I've found myself thinking about rifts this week, after my old friend from out of town and I drove to the Sandia Crest and rambled around for a few hours along the knife-edge of the mountains on the eastern rim of the Rio Grande Rift.

An off-shoot of the Sandia Crest trail, somewhere around 10,500 feet (3,200 meters) above sea level,
and about a mile above the Rio Grande valley.

The Sandias aren't actually part of the Rocky Mountains.  Unlike the Rockies, they weren't formed when the earth's surfaces crumpled together, but rather when they tore apart.  Movement along California's San Andreas Fault put pressure on land in what is now southern Colorado and New Mexico, causing the crust of the earth to split.  In the same way that  pie-crust dough, rolled too thin, tears apart in a series of ovals, so the earth, as it tore, formed a series of long, rounded valleys:  the San Luis in Colorado, and the Española and middle Rio Grande valleys in New Mexico.  In the middle Rio Grande valley, the break on the east side of the rift tilted the Sandia Mountains up; on the western side, the weakened earth allowed heat to vent as volcanoes.

Looking west over the Rio Grande valley, with the river in the foreground, and the cities of Albuquerque, Corrales, Rio Rancho, and Bernalillo alongside it; volcanic Mount Taylor is in the background about 60 miles away.

In between mountains and volcanoes, the land sank, inviting water to drain into it.  Those waters became the Rio Grande.  The river then nurtured life in a variety and to an extent that otherwise would not exist in the desert.  The shady bosque—the cottonwood forest—that runs the length of the middle Rio Grande valley, the seasonal flights of sandhill cranes that I love, the large human settlement of Albuquerque along its banks, would not have been possible without the Rio Grande Rift.

The Sandias themselves are full of rifts of different kinds:  the Great Unconformity, a mysterious gap of eons between the mountains' Precambrian granite bones and their surface coat of late-day limestone; the cracks in stone worked by time and weather and exacerbated by the insistent roots of limber pines;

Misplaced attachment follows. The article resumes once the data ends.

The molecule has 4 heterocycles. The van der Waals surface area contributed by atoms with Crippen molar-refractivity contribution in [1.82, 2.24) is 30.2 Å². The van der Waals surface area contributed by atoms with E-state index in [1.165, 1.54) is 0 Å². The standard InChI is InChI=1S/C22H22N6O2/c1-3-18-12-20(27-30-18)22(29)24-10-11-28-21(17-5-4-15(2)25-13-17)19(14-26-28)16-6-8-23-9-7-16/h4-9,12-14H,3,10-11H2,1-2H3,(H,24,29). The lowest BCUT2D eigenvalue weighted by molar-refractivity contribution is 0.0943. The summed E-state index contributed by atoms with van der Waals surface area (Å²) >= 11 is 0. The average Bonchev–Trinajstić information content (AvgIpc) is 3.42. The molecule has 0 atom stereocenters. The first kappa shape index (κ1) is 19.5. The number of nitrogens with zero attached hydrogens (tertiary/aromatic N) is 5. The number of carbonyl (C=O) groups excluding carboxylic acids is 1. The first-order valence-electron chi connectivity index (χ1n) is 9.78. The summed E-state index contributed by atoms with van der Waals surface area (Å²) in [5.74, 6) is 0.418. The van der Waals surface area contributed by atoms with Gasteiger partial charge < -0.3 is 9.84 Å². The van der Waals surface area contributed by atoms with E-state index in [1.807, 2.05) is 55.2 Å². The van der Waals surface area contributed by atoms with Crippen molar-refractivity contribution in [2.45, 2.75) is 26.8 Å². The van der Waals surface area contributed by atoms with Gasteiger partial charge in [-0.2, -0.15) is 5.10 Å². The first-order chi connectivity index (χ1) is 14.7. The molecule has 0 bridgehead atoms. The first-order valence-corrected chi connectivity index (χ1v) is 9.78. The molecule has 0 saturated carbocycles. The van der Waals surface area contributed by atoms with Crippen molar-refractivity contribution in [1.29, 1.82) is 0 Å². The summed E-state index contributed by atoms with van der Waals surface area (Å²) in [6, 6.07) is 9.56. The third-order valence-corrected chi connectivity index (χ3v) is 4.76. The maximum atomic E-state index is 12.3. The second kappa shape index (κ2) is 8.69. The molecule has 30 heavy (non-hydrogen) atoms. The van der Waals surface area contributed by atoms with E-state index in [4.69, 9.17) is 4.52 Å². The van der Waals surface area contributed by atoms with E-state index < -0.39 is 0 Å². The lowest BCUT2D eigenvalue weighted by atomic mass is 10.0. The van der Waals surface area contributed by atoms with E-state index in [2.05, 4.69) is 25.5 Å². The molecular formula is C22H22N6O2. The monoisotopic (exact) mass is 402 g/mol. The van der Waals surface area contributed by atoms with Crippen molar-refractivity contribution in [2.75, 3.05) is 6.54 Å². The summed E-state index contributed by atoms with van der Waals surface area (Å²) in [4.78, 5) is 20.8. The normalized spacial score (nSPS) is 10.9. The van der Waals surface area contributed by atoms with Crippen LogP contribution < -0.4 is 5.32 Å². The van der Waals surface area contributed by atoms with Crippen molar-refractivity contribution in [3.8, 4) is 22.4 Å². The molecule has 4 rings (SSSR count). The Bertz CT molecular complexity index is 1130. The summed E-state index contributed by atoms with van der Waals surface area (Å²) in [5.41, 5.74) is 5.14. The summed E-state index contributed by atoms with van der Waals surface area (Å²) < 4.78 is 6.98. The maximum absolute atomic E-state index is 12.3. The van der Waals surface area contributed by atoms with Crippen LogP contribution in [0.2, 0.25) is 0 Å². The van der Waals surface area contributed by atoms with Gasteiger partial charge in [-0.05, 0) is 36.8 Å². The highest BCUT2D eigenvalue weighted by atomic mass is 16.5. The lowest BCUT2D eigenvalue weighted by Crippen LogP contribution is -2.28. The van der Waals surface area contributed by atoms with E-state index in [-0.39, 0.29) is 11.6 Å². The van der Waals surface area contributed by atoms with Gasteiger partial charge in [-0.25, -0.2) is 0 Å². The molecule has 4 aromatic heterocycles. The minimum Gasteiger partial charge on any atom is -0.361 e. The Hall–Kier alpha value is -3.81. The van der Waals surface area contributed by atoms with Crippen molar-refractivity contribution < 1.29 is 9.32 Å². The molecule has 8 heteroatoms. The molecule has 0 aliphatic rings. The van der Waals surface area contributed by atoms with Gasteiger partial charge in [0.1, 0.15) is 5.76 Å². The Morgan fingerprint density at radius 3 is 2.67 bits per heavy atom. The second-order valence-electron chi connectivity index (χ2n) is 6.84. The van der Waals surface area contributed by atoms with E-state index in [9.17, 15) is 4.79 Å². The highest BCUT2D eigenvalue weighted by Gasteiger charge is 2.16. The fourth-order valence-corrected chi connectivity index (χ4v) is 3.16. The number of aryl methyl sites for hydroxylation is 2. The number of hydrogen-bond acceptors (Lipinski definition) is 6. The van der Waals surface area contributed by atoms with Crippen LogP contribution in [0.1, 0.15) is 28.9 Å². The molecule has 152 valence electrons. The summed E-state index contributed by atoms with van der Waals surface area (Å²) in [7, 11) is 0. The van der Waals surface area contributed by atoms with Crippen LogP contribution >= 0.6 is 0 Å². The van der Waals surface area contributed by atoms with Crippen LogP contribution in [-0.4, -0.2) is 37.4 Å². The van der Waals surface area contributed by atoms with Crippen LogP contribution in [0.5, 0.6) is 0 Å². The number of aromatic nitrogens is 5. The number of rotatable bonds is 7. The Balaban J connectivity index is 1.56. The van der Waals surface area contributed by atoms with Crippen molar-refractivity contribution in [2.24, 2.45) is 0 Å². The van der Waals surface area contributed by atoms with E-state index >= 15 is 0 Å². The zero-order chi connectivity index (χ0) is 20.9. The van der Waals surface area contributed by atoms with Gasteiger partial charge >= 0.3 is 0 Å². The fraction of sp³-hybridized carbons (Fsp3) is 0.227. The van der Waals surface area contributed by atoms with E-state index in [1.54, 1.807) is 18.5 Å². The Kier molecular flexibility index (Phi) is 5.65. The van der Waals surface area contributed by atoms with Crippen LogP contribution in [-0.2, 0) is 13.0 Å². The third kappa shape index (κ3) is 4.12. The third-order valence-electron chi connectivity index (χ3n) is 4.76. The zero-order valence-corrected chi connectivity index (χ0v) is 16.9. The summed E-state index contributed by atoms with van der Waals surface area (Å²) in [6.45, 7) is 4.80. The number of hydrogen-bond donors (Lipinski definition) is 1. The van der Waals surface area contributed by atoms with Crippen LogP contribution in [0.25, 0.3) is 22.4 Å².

Some of the Sandias' limber pines (Pinus flexilis) are more than 1,500 years old.

the disparity between the long lives of the pines and the brief ones of flowers.

Coral bells, or Sandia alumroot (Heuchera pulchella)

In the mountains, as in the valley, a great diversity of life is made possible because of the Rift.  Sandia coral bells, now much-loved nursery plants, grow wild only here, in the limestone crevices of these mountains and the neighboring Manzanos.  Alpine flowers flourish on the open heights.

One of many Painted Lady butterflies (Vanessa cardui) among Geyer's wild onion (Allium geyeri)
and miscellaneous small, yellow flowers.  (That's as specific as I can usually get with small, yellow flowers.)

Columbines gleam among the high-altitude spruce and fir.

Desert columbine (Aquilegia desertorum)

The Rio Grande Rift and the many smaller rifts within it are stories of possibility, of new avenues for life, of openings where roots can take hold and water can flow, and small beings can find shelter and safety.  Not all of those possibilities will turn out well; many years hence these roots may widen the gaps in stone to their own destruction:

A limber pine on the edge.

but in the meantime life will have thrived on the glorious brink of disaster for centuries.

I am struck at what a different effect rifts have on us humans.  Try as I might, I cannot twist these geologic stories of possibility around to a tidy moral tale.  My own experience of rifts does not conform to the mountains'.  My friend has returned home, and I am mildly bereft.  When I walk in the door the sense lingers that I should be walking into a conversation.  I'm not.  A gap yawns between friendship lived in person and friendship across continents, a rift, even though no division but space lies between us.

In the face of a chasm, we don't look expectantly for creative niches to fill.  We reach out to nullify it, to bridge it by any means possible.  We call out plaintively like the goldfinches, "I'm still here."

Are you there, too?

Thursday, August 2, 2012

The Extravagant Art

or Divas

One of my favorite people of all time is in town, and he and I are headed to the Santa Fe Opera tonight.  I do love "the extravagant art," as it's called:  the hoopla and fanfare

'Major Wheeler' Coral Honeysuckle (Lonicera sempervirens), May 2012

and sumptuous costuming;

Butterfly milkweed (Asclepias tuberosa)

the villain plotting from the shadows;

He Who Must Not Be Named (baritone)

the virtuosic solos

Lace cactus (Echinocerereus reichenbachia), May 2012

and intricate ensemble work;

'Fino verde' basil, 'Flamingo' chard, and 'He-Shi-Ko' bunching onions

the chorus members in the wings, waiting for their time in the spotlight;

'Kerala red' amaranth

the over-the-top emotions

and the gracious false modesty when the lead singers take their bows.

California poppy (Eschscholzia californica)

It's almost as exciting as a garden.